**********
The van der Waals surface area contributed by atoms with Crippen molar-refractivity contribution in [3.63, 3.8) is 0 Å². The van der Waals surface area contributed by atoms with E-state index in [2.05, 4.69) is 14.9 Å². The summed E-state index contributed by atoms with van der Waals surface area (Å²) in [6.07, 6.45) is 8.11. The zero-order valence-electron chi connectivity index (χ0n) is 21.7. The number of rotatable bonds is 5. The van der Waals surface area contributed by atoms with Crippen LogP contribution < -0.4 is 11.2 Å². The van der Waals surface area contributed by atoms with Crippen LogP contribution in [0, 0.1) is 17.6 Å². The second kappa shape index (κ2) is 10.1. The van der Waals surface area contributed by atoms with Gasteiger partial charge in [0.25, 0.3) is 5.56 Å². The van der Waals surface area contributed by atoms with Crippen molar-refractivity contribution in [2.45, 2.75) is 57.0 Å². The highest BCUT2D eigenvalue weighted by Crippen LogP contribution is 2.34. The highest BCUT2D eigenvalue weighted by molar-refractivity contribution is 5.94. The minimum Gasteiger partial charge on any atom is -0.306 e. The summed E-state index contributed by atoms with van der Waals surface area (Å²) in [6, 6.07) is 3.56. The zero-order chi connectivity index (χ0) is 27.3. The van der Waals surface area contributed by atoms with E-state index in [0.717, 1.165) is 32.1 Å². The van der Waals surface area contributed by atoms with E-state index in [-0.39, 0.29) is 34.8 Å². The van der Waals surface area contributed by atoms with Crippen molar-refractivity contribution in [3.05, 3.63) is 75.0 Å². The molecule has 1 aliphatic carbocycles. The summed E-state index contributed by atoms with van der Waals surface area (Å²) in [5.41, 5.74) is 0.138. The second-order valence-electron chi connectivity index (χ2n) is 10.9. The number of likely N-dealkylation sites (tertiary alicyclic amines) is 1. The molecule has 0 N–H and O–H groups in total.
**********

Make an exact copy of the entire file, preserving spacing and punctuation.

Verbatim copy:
The van der Waals surface area contributed by atoms with Crippen molar-refractivity contribution in [3.63, 3.8) is 0 Å². The van der Waals surface area contributed by atoms with E-state index in [2.05, 4.69) is 14.9 Å². The summed E-state index contributed by atoms with van der Waals surface area (Å²) in [6.07, 6.45) is 8.11. The zero-order valence-electron chi connectivity index (χ0n) is 21.7. The number of rotatable bonds is 5. The van der Waals surface area contributed by atoms with Crippen LogP contribution < -0.4 is 11.2 Å². The van der Waals surface area contributed by atoms with Crippen LogP contribution in [0, 0.1) is 17.6 Å². The second kappa shape index (κ2) is 10.1. The van der Waals surface area contributed by atoms with Gasteiger partial charge in [0.25, 0.3) is 5.56 Å². The van der Waals surface area contributed by atoms with Crippen molar-refractivity contribution in [2.45, 2.75) is 57.0 Å². The highest BCUT2D eigenvalue weighted by Crippen LogP contribution is 2.34. The highest BCUT2D eigenvalue weighted by molar-refractivity contribution is 5.94. The minimum Gasteiger partial charge on any atom is -0.306 e. The summed E-state index contributed by atoms with van der Waals surface area (Å²) in [6, 6.07) is 3.56. The zero-order chi connectivity index (χ0) is 27.3. The van der Waals surface area contributed by atoms with E-state index in [0.717, 1.165) is 32.1 Å². The van der Waals surface area contributed by atoms with E-state index in [-0.39, 0.29) is 34.8 Å². The van der Waals surface area contributed by atoms with Crippen molar-refractivity contribution in [3.05, 3.63) is 75.0 Å². The molecule has 1 aliphatic carbocycles. The summed E-state index contributed by atoms with van der Waals surface area (Å²) in [5.41, 5.74) is 0.138. The second-order valence-electron chi connectivity index (χ2n) is 10.9. The number of likely N-dealkylation sites (tertiary alicyclic amines) is 1. The molecule has 0 N–H and O–H groups in total.